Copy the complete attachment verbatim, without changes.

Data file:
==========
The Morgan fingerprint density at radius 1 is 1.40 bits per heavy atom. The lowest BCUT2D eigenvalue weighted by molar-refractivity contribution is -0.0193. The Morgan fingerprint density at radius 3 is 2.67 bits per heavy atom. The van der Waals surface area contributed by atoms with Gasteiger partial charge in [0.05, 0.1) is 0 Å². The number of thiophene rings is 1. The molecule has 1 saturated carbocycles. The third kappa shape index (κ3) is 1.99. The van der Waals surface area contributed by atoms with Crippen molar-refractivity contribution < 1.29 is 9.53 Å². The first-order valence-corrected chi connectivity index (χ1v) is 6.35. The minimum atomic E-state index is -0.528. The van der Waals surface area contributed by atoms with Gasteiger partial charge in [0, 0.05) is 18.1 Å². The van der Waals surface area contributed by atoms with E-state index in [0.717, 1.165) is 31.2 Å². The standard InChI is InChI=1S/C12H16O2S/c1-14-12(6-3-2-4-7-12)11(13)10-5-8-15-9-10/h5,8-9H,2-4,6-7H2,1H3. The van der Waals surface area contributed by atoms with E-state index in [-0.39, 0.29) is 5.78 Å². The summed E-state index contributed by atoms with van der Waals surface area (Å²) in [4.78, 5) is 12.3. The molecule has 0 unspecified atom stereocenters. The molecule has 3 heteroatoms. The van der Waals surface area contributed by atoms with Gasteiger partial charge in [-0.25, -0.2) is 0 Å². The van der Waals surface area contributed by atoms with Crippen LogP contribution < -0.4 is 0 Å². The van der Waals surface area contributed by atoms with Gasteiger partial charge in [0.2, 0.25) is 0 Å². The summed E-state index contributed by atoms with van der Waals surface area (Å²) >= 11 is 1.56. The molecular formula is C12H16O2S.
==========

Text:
The Morgan fingerprint density at radius 1 is 1.40 bits per heavy atom. The lowest BCUT2D eigenvalue weighted by molar-refractivity contribution is -0.0193. The Morgan fingerprint density at radius 3 is 2.67 bits per heavy atom. The van der Waals surface area contributed by atoms with Gasteiger partial charge in [0.05, 0.1) is 0 Å². The number of thiophene rings is 1. The molecule has 1 saturated carbocycles. The third kappa shape index (κ3) is 1.99. The van der Waals surface area contributed by atoms with Crippen molar-refractivity contribution < 1.29 is 9.53 Å². The first-order valence-corrected chi connectivity index (χ1v) is 6.35. The minimum atomic E-state index is -0.528. The van der Waals surface area contributed by atoms with Gasteiger partial charge in [0, 0.05) is 18.1 Å². The van der Waals surface area contributed by atoms with E-state index in [0.717, 1.165) is 31.2 Å². The standard InChI is InChI=1S/C12H16O2S/c1-14-12(6-3-2-4-7-12)11(13)10-5-8-15-9-10/h5,8-9H,2-4,6-7H2,1H3. The van der Waals surface area contributed by atoms with E-state index in [-0.39, 0.29) is 5.78 Å². The summed E-state index contributed by atoms with van der Waals surface area (Å²) in [4.78, 5) is 12.3. The molecule has 0 unspecified atom stereocenters. The molecule has 3 heteroatoms. The van der Waals surface area contributed by atoms with Gasteiger partial charge in [-0.25, -0.2) is 0 Å². The van der Waals surface area contributed by atoms with Crippen LogP contribution < -0.4 is 0 Å². The van der Waals surface area contributed by atoms with Gasteiger partial charge in [0.2, 0.25) is 0 Å². The summed E-state index contributed by atoms with van der Waals surface area (Å²) >= 11 is 1.56. The molecular formula is C12H16O2S.